Brazil floods hit food silos, disrupt routes to major grains port

Flood jeopardising the nation's exports
calendar icon 8 May 2024
clock icon 2 minute read

Heavy flooding in southern Brazil has hit food storage facilities in lower areas while hampering the shipping of grains to port, jeopardising the nation's exports and wreaking havoc to the economy of Rio Grande do Sul state, a large soy, rice, wheat and meat producer, reported Reuters

Anec, an association representing global grain exporters, said on Tuesday access to the port of Rio Grande had been disrupted as a local rail line stopped operating. The group, which represents firms like Cargill and Bunge BG.N, also cited road blockades forcing grain trucks to travel an extra 400 kilometers (248.55 miles) through alternative routes to reach the port, increasing freight costs.

The unprecedented climate event, which left entire towns under water and destroyed critical infrastructure in the capital and rural areas, also killed livestock and caught farmers in the final stages of the corn and soy harvests, clouding the outlook for national grain production in 2023/2024.

The escalating crisis also led competing meatpackers to join forces to circumvent logistical hurdles brought about by the heavy downpours, which disruptedwater and electricity services to 1.4 million people, the state's Civil Defense agency said.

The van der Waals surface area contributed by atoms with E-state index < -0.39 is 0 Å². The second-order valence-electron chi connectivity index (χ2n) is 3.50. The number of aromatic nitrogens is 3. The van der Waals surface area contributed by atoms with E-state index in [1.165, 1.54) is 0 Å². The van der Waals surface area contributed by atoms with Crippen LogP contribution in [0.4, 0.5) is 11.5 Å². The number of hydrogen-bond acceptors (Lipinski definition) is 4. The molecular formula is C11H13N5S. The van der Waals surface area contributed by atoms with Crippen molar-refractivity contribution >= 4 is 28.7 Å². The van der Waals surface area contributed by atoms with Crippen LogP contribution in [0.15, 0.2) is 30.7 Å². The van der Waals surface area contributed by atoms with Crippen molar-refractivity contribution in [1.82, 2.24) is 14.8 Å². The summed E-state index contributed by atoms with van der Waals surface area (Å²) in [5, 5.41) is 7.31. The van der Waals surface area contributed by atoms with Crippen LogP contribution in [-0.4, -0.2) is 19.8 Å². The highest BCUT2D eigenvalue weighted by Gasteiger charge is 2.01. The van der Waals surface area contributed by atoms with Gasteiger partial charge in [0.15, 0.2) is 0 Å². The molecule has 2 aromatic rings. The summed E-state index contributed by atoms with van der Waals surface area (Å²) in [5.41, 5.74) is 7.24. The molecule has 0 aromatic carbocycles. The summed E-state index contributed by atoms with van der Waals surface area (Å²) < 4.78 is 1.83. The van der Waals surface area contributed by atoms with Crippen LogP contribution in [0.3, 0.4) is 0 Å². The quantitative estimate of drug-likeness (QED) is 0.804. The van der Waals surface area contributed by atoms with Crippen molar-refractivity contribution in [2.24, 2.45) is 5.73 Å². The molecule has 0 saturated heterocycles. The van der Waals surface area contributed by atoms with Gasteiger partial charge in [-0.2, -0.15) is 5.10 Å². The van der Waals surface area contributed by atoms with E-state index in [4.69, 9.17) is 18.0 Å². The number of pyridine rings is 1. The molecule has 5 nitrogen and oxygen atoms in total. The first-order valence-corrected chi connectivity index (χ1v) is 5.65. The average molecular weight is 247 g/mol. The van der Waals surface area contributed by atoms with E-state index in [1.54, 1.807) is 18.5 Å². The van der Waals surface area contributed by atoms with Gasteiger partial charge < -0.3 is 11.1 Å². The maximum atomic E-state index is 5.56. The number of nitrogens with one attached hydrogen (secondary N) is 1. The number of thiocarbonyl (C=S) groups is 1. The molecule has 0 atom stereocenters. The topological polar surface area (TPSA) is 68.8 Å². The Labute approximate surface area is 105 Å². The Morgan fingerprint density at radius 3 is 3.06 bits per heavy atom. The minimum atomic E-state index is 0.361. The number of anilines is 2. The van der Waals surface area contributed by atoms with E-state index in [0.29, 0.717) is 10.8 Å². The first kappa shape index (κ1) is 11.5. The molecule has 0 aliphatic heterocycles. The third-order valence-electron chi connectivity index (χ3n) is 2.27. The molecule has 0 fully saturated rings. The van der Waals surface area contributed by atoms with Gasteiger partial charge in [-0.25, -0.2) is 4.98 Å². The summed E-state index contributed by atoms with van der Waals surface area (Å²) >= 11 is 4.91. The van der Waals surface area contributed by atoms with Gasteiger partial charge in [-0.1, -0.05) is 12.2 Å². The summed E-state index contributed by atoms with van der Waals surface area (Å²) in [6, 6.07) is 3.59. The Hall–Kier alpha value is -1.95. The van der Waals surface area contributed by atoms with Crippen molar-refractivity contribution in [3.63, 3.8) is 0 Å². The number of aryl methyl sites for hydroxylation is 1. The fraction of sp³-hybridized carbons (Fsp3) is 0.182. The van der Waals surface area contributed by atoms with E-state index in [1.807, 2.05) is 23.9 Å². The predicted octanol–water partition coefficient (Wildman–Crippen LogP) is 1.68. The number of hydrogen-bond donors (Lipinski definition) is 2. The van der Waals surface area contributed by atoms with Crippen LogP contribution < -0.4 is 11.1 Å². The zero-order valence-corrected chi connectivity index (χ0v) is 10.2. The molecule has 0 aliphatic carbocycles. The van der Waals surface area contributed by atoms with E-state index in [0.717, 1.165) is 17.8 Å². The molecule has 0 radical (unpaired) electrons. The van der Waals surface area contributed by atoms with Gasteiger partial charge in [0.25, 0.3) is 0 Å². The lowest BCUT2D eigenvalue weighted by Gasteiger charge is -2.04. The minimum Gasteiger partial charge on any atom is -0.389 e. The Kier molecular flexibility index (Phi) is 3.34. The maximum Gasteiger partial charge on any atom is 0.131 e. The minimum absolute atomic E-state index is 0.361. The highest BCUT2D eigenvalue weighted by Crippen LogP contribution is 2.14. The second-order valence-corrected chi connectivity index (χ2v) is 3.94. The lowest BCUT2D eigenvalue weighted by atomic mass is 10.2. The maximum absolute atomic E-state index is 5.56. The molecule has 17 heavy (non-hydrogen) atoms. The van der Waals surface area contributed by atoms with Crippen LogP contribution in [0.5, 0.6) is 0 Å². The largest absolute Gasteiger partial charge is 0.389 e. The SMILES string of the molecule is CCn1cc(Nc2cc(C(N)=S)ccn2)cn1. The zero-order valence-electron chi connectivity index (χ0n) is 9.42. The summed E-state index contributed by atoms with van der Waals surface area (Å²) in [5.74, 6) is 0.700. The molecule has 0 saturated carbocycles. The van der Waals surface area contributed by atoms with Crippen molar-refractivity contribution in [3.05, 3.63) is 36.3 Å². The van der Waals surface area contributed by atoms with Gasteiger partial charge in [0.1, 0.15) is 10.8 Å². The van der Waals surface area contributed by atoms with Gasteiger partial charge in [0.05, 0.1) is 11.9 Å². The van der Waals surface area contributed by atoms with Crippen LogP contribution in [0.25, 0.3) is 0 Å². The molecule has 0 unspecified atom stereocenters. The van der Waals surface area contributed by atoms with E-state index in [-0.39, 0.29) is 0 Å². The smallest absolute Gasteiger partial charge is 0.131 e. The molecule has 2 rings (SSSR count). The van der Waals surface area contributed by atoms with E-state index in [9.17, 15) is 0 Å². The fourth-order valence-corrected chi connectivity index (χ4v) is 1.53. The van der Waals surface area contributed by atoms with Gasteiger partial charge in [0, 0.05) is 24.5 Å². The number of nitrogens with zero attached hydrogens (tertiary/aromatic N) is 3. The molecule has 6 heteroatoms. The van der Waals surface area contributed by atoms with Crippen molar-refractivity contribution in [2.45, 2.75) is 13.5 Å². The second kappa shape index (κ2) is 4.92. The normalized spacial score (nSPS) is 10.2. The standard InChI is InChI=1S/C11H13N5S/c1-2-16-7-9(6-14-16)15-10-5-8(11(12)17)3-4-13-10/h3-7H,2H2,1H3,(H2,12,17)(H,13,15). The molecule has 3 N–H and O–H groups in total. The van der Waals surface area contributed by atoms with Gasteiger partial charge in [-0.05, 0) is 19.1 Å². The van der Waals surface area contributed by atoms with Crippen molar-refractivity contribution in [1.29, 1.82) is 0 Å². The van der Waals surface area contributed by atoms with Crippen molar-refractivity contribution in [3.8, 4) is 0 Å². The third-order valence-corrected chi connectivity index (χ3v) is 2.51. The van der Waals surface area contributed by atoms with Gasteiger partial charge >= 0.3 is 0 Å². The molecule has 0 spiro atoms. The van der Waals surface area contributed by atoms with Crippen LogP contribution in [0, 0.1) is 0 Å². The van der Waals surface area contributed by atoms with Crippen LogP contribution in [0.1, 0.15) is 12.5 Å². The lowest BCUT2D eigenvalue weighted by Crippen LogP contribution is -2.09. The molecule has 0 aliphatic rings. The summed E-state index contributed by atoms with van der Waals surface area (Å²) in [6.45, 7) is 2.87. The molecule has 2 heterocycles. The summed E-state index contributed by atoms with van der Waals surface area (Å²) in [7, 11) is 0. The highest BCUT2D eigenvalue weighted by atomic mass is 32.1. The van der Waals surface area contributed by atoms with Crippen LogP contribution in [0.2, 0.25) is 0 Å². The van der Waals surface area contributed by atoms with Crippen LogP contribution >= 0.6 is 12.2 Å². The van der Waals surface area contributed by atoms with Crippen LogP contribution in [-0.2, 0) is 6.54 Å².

According to a local meat lobby, the meat companies began sharing resources to speed up delivery of feed and water supplies to chicken and hog farms, where an unspecified number of animals have perished due to the devastating floods.

Paulo Pires, president of Rio Grande do Sul farm lobby Fecoagro, said it was too early to know how much grain production had been lost due to the flooding that hit silos around river areas.

"They are large silos, so it is significant, but it is really difficult to quantify this," Pires said by telephone.

Gedeao Pereira, president of agriculture lobby Farsul, confirmed isolated cases of food silos being hit but floods, but said they could dry in time and hence losses would be minimized. Pereira said he is more concerned with crops like soy which farmers have yet to harvest in Rio Grande do Sul, especially in center and southern areas.

Earlier on Tuesday, the state's port authority said Rio Grande was "operating normally" as its terminals had not been affected by the rise in the level of the Laguna dos Patos lagoon.

At around 8 a.m. the current was ebbing in the access channel Rio Grande port, allowing water to flow at a speed of about three knots, the equivalent of 5.55 kilometers per hour, the authority noted. The tide table indicated a level of 90 cm above normal.

Cargonave, a shipping agency, confirmed slower grain arrivals at Rio Grande port, which last year had exported 10.4 million tons of soybeans and 3.6 million tons of soymeal.

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